October 30, 2003  
Volume 97, Issue 34  

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Activist in the trenches, fighting to be heard

Kats got your tongue
Laura Katsirdakis

News Editor

One of the most frustrating things about doing an undergraduate degree in university is the abundance of class time spent on theoretical musings and the lack of time spent discussing issues more closely related to reality.

One of the more interesting debates going on in Parliament this year concerns gay/lesbian rights and the definition of marriage. While Ottawa is deciding whether or not to change the law regulating who is allowed to be legally joined in marriage, in my "comparative protest and social movements" class I wanted to talk about the activism that brought this debate to the surface. Unfortunately though, we are still wading in the quagmire of theorists fighting with theorists about the bazillion different ways of conceptualizing protest and activism.

Into this mix walks Bruce Flowers, a small man with the aura of one who has been fighting a long war. He lets himself into The Gazette office, takes a mountain of papers out of his bag, spreads them out on our table and attempts to solicit an editor to print news about his art exhibit - which is currently on campus - and about his long-standing fight for gay/lesbian rights.

He is a real social activist, one actually in the trenches fighting to bring his cause to light. My interest is piqued and I listen to his spiel. It is an elaborate and obviously well-practiced one. He says his art has been on display on campus for more than a month and although he has approached every media outlet on campus, he has gotten no press.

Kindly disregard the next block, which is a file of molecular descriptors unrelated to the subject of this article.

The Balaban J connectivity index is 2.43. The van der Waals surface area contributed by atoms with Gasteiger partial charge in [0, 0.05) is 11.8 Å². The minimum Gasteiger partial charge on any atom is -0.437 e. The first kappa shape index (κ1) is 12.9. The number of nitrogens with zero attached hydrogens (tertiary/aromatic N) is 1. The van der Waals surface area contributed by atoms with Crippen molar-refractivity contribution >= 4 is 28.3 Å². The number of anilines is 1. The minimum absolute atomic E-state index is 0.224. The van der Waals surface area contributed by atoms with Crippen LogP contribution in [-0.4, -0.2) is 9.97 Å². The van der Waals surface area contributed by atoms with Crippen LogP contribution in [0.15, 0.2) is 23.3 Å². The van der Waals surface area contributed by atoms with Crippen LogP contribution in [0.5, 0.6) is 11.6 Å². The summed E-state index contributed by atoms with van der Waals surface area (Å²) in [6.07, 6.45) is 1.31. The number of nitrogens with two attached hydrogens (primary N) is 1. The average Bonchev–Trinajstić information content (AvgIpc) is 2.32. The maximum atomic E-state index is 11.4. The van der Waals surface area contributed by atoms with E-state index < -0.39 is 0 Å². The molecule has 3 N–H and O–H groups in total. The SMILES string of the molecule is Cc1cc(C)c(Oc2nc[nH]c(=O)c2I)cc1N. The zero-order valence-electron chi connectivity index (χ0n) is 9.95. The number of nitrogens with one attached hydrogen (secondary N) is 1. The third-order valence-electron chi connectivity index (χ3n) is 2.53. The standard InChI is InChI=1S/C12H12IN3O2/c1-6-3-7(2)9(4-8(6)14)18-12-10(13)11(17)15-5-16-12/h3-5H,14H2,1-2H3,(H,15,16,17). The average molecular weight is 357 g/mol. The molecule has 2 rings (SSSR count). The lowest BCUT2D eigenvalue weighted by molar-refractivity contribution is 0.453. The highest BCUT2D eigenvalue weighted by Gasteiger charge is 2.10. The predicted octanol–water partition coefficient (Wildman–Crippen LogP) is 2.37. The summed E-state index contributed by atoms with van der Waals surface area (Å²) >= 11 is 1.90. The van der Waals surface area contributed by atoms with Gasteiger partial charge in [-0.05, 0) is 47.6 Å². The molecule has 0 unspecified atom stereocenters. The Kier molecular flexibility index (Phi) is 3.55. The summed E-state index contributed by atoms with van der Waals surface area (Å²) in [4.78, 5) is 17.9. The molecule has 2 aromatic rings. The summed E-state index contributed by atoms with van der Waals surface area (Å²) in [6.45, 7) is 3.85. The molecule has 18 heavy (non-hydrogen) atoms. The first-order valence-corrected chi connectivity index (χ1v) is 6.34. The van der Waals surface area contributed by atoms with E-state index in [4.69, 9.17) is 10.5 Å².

Every point he makes is backed up by evidence; he has pages and pages of it, all taken from reliable sources. When he says gay and bisexual men are 13.9 per cent more likely to do serious harm to themselves than heterosexual men and that 30 per cent of the completed youth suicides in the United States are committed by lesbian and gay youth annually, he points out these statistics were cited in reputable journals and newspapers.

He also refers to an article in Time magazine that reports on the Vatican's statement that "gay love is not even remotely analogous to heterosexual love." How, Flowers asks, would young gay/lesbian people feel upon hearing this?

His art has a purpose: it seeks to provide positive imagery of same sex lifestyles in order to reduce the isolation gay/lesbian youth feel.

Flowers' art depicts scenes of intimacy between same sex couples, as well as same sex couples as parents. Yet, when his work was displayed in Woodstock, ON, the local newspaper focused attention on the protest resulting from his depiction of same sex relationships.

He asks why - as an activist for civil rights - he cannot get media attention in a university . He seeks to use his art to provide validation for gay and lesbian people. Yet, when newspapers write about him they choose to characterize statues of two men in an embrace as "erotic," or they focus on the public outcry against him.

He is fighting an uphill battle to draw attention to what his art expresses about gay rights.

The issue is a current and real one, being debated in Parliament right now. Flowers' long, lonely struggle strikes me as a peek into how protest and social movements look in reality.



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